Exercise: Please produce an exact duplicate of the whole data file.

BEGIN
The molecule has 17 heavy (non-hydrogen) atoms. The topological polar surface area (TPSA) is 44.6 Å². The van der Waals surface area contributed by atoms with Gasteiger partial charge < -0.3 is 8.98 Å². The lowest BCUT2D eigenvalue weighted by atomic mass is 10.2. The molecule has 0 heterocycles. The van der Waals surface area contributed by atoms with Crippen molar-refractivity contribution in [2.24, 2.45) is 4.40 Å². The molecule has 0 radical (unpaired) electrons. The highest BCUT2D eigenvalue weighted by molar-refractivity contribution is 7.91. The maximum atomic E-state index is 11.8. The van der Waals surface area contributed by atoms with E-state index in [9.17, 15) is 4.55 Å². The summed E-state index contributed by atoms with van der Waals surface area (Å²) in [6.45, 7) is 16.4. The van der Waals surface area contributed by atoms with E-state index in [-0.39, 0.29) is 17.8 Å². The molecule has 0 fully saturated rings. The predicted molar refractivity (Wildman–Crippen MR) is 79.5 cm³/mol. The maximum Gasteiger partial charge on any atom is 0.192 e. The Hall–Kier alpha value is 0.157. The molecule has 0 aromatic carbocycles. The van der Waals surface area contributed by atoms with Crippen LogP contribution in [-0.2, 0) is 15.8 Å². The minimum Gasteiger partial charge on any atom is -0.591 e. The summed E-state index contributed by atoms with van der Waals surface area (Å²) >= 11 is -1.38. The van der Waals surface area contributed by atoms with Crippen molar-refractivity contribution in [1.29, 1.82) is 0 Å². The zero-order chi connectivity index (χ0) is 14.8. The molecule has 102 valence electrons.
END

The molecule has 17 heavy (non-hydrogen) atoms. The topological polar surface area (TPSA) is 44.6 Å². The van der Waals surface area contributed by atoms with Gasteiger partial charge < -0.3 is 8.98 Å². The lowest BCUT2D eigenvalue weighted by atomic mass is 10.2. The molecule has 0 heterocycles. The van der Waals surface area contributed by atoms with Crippen molar-refractivity contribution in [2.24, 2.45) is 4.40 Å². The molecule has 0 radical (unpaired) electrons. The highest BCUT2D eigenvalue weighted by molar-refractivity contribution is 7.91. The maximum atomic E-state index is 11.8. The van der Waals surface area contributed by atoms with E-state index in [9.17, 15) is 4.55 Å². The summed E-state index contributed by atoms with van der Waals surface area (Å²) in [6.45, 7) is 16.4. The van der Waals surface area contributed by atoms with E-state index in [-0.39, 0.29) is 17.8 Å². The molecule has 0 fully saturated rings. The predicted molar refractivity (Wildman–Crippen MR) is 79.5 cm³/mol. The maximum Gasteiger partial charge on any atom is 0.192 e. The Hall–Kier alpha value is 0.157. The molecule has 0 aromatic carbocycles. The van der Waals surface area contributed by atoms with Crippen LogP contribution in [-0.2, 0) is 15.8 Å². The minimum Gasteiger partial charge on any atom is -0.591 e. The summed E-state index contributed by atoms with van der Waals surface area (Å²) >= 11 is -1.38. The van der Waals surface area contributed by atoms with Crippen molar-refractivity contribution in [1.29, 1.82) is 0 Å². The zero-order chi connectivity index (χ0) is 14.8. The molecule has 102 valence electrons.